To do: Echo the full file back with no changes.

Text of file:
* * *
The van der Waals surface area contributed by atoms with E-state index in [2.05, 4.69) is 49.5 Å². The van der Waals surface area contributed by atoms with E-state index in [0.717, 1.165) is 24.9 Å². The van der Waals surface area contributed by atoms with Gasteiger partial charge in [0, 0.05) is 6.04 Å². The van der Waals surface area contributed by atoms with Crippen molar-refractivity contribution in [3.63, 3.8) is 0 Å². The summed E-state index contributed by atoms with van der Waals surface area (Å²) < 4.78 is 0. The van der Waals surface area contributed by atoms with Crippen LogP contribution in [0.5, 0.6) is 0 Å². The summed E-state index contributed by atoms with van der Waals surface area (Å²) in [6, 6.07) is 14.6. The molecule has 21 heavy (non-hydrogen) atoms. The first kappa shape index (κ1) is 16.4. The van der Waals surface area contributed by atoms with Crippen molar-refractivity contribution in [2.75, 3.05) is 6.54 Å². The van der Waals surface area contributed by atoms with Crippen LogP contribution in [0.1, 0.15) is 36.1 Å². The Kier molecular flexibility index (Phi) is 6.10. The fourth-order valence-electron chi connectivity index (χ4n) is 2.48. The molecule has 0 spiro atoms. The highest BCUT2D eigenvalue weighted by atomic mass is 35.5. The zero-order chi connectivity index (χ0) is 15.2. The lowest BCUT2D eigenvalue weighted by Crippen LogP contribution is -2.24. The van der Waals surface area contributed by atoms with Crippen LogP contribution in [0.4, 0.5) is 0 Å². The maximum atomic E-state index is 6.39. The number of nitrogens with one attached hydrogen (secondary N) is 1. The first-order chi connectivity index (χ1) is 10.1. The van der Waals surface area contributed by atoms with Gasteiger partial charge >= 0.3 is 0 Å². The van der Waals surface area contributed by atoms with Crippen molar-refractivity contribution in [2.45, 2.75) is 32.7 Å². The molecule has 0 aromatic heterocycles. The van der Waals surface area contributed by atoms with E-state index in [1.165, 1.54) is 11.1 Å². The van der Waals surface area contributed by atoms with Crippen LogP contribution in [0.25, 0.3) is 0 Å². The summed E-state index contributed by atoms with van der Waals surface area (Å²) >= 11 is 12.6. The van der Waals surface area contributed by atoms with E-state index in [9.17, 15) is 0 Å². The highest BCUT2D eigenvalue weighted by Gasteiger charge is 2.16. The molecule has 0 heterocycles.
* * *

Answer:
The van der Waals surface area contributed by atoms with E-state index in [2.05, 4.69) is 49.5 Å². The van der Waals surface area contributed by atoms with E-state index in [0.717, 1.165) is 24.9 Å². The van der Waals surface area contributed by atoms with Gasteiger partial charge in [0, 0.05) is 6.04 Å². The van der Waals surface area contributed by atoms with Crippen molar-refractivity contribution in [3.63, 3.8) is 0 Å². The summed E-state index contributed by atoms with van der Waals surface area (Å²) < 4.78 is 0. The van der Waals surface area contributed by atoms with Crippen LogP contribution in [0.5, 0.6) is 0 Å². The summed E-state index contributed by atoms with van der Waals surface area (Å²) in [6, 6.07) is 14.6. The molecule has 21 heavy (non-hydrogen) atoms. The first kappa shape index (κ1) is 16.4. The van der Waals surface area contributed by atoms with Crippen molar-refractivity contribution in [2.75, 3.05) is 6.54 Å². The van der Waals surface area contributed by atoms with Crippen LogP contribution in [0.1, 0.15) is 36.1 Å². The Kier molecular flexibility index (Phi) is 6.10. The fourth-order valence-electron chi connectivity index (χ4n) is 2.48. The molecule has 0 spiro atoms. The highest BCUT2D eigenvalue weighted by atomic mass is 35.5. The zero-order chi connectivity index (χ0) is 15.2. The lowest BCUT2D eigenvalue weighted by Crippen LogP contribution is -2.24. The van der Waals surface area contributed by atoms with Crippen LogP contribution in [0.4, 0.5) is 0 Å². The maximum atomic E-state index is 6.39. The number of nitrogens with one attached hydrogen (secondary N) is 1. The first-order chi connectivity index (χ1) is 10.1. The van der Waals surface area contributed by atoms with Gasteiger partial charge >= 0.3 is 0 Å². The van der Waals surface area contributed by atoms with Crippen molar-refractivity contribution in [2.45, 2.75) is 32.7 Å². The molecule has 0 aromatic heterocycles. The van der Waals surface area contributed by atoms with E-state index in [1.165, 1.54) is 11.1 Å². The van der Waals surface area contributed by atoms with Crippen LogP contribution in [0.25, 0.3) is 0 Å². The summed E-state index contributed by atoms with van der Waals surface area (Å²) >= 11 is 12.6. The van der Waals surface area contributed by atoms with E-state index in [9.17, 15) is 0 Å². The highest BCUT2D eigenvalue weighted by Gasteiger charge is 2.16. The molecule has 0 heterocycles.